Three million migrants are expected to arrive in Europe by 2017 as they flee war and poverty in Syria and other conflict zones.
This will bring a small positive impact on the EU economy likely, the EU's executive arm says.
A slight boost to the eurozone's ongoing recovery from the huge influx of asylum seekers could help offset the growing hostility to migrants and political pressure over the issue, the European Commission said.
"Overall, an additional three million persons is assumed to arrive in the EU over the forecast period," the European Commission's economic forecast for 2015-2017 said, in its first assessment of the effect of the migrant crisis.
It predicted that there would be one million arrivals in total during 2015, soaring to 1.5 million in 2016 and then decreasing to half a million in 2017.
That would represent an 0.4 percent EU population increase once unsuccessful asylum applications were taken into account, it said.
European Union economic commissioner Pierre Moscovici said that the migrants could help boost the EU economy.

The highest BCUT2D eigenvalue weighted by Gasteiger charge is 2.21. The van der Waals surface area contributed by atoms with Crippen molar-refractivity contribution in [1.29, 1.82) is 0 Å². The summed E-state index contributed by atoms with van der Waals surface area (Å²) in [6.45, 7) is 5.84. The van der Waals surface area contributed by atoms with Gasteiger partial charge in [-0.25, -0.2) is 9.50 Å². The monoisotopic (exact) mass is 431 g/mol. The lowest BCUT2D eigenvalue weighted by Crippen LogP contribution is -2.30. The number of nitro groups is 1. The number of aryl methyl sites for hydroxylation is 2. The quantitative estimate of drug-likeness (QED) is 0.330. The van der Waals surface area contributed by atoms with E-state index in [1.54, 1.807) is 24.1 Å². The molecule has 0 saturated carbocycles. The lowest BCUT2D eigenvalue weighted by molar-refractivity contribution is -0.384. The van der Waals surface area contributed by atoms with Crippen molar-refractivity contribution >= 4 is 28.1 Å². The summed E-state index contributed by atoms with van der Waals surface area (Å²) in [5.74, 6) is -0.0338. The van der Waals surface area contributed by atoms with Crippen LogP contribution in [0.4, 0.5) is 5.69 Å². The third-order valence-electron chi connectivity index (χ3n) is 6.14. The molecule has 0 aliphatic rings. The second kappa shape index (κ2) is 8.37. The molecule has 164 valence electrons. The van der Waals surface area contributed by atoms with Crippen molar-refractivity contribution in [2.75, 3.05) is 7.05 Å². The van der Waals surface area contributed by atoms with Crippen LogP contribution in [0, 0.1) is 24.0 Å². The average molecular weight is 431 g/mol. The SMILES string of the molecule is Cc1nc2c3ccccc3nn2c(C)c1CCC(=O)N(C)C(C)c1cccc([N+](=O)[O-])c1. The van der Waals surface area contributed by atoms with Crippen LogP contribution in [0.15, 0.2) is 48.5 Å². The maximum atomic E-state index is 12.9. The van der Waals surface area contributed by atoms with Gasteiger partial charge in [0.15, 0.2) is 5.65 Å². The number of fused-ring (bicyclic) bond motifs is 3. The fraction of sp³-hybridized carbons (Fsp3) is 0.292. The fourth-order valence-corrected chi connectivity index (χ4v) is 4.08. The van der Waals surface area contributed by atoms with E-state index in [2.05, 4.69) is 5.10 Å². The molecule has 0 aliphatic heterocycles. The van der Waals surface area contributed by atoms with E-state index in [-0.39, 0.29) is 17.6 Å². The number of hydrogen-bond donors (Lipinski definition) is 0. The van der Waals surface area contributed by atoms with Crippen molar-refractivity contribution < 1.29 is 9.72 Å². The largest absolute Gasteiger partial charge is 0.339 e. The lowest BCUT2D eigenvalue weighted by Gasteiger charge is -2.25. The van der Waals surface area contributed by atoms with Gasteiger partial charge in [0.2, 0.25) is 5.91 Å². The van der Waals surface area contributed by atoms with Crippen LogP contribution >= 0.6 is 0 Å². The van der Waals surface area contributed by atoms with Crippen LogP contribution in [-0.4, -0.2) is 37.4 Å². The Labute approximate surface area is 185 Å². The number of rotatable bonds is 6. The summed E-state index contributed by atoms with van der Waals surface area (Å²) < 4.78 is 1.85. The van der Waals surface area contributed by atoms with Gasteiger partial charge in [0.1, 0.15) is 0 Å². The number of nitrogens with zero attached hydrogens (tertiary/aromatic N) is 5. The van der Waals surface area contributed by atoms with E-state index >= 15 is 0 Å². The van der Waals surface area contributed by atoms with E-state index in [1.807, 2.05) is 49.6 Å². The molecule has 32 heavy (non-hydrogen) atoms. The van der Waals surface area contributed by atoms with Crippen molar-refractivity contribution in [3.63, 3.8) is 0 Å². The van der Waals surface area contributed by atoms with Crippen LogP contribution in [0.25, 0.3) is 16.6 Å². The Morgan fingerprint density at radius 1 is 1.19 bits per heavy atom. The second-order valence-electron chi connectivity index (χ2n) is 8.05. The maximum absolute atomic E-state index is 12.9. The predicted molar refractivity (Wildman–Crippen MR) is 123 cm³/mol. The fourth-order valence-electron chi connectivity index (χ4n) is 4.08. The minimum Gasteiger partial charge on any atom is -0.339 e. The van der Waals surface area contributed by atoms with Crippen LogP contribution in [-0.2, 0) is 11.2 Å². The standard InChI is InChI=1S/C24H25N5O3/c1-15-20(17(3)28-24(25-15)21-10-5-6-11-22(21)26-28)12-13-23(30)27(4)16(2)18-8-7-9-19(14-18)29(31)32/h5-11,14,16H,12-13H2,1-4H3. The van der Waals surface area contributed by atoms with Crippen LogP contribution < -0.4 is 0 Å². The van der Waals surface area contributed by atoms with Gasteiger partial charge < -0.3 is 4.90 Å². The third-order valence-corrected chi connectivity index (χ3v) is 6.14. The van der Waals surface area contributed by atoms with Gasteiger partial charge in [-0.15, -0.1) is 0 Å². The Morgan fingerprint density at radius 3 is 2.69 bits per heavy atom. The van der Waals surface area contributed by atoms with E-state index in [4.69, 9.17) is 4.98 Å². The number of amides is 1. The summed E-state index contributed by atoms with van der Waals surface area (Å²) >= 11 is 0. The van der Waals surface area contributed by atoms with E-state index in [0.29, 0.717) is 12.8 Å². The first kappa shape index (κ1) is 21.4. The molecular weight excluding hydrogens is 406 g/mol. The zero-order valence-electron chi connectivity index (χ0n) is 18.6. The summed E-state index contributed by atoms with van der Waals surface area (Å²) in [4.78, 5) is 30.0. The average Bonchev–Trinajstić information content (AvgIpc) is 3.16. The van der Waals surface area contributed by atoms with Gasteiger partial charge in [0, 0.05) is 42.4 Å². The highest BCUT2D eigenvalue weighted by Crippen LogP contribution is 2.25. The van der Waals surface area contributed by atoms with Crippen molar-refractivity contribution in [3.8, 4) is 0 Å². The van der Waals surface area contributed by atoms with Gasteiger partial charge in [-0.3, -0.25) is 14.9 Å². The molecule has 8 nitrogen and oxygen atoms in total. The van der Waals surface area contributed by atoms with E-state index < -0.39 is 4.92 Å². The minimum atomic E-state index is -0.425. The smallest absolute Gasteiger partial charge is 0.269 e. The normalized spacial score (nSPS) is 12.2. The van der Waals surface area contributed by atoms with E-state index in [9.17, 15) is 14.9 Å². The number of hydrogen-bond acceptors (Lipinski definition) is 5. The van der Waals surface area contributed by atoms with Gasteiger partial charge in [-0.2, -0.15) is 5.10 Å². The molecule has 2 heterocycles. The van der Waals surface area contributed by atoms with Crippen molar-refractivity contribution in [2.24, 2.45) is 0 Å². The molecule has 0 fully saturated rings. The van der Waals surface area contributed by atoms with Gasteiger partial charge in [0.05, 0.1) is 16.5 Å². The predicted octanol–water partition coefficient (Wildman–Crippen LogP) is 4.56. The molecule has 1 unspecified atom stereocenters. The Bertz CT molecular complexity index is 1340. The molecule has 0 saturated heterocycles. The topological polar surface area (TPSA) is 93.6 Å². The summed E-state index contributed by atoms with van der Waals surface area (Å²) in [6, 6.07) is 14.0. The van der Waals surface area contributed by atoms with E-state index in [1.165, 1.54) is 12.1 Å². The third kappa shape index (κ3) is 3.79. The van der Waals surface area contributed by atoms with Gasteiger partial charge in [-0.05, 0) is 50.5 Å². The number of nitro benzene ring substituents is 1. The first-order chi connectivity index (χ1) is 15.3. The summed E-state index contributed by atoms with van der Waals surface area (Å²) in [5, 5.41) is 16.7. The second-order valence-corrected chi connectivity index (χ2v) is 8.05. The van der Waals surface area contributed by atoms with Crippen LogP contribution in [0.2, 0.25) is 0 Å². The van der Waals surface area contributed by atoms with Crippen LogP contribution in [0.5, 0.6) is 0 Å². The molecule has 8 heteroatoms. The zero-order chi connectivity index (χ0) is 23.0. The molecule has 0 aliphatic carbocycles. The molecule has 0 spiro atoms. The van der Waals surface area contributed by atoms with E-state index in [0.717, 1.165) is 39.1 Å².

"There will be an impact on growth that is weak but positive for the EU as a whole, and that will increase GDP (Gross Domestic Product) by 0.2 to 0.3 percent by 2017," Moscovici said.
"That will combat a certain number of received ideas and backs the politics of President (Jean-Claude) Juncker," who has pushed for the EU to do more to help migrants, Moscovici added.
The migrant arrivals would create a short term boost to growth from higher government spending on new asylum seekers, the Commission said.
That would be followed by a medium-term boost because of an increase in the number of workers available "provided the right policies are in place to facilitate access to the labour market," it said.
Generally, the eurozone economy is set to continue its moderate recovery over the next two years in the wake of the Greek bailout crisis, despite headwinds from the wider global economy.